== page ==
In this second paragraph of the introduction, describe briefly what the lesson is about. Remember,
the audience for this document is other teachers, not students.
Describe what the learners will need to know prior to beginning this lesson. Limit this description
to the most critical skills that could not be picked up on the fly as the lesson is given.
What will students learn as a result of this lesson? Describe the outcomes succinctly. Use the language of existing standards. For example:
Social Studies Standards Addressed
Most lessons don't just teach a block of content; they also implicitly teach one or more types
of thinking. In addition to describing learning outcomes within traditional subject areas, describe
what kind of thinking and communications skills were encouraged by this lesson. Inference-making?
Critical thinking? Creative production? Creative problem-solving? Observation and categorization?
Comparison? Teamwork? Compromise?
You can paste in the process description given to students on the student page and then interleave the additional details that a teacher might need.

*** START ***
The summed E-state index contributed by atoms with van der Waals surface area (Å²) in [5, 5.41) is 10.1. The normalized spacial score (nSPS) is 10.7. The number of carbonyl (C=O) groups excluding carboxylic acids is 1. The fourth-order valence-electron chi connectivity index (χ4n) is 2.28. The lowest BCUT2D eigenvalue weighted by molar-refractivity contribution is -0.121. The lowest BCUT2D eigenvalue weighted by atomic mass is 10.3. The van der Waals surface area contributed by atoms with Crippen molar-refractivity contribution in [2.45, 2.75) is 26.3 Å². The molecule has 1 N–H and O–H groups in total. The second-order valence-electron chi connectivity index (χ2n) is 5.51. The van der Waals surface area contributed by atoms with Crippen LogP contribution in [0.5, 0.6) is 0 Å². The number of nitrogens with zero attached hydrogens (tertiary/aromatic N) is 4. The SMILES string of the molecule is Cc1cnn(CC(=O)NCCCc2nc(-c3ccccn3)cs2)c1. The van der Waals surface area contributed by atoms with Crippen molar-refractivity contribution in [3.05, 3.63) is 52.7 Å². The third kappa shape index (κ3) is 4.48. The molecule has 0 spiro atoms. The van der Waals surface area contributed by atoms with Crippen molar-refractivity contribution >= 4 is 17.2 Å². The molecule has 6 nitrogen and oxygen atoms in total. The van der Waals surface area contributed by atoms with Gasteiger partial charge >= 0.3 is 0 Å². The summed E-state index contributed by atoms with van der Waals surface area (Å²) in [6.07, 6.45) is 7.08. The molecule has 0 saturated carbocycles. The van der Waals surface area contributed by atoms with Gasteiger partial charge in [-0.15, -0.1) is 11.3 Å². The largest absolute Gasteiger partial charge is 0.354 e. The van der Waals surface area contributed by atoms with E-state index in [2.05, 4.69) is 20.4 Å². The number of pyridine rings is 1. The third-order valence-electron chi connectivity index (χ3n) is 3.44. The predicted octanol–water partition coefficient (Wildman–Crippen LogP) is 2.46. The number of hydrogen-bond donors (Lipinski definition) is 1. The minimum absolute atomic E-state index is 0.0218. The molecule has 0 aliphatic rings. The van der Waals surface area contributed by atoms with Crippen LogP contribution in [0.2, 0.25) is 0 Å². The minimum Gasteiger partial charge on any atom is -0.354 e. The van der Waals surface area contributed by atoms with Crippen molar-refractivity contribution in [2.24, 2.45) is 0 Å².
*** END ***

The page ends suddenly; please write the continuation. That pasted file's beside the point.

Describe briefly how the lesson is organized. Does it involve more than one class? Is it all taught in one period per day, or is it part of several periods? How many days or weeks will it take? Is it single disciplinary, interdisciplinary, multidisciplinary or what?
If students are divided into groups, provide guidelines on how you might do that.
If there are misconceptions or stumbling blocks that you anticipate, describe them here and suggest ways to get around them.
What skills does a teacher need in order to pull this lesson off? Is it easy enough for a novice teacher? Does it require some experience with directing debates or role plays, for example?
If you can think of ways to vary the way the lesson might be carried out in different situations
(lab vs. in-class, for example), describe them here.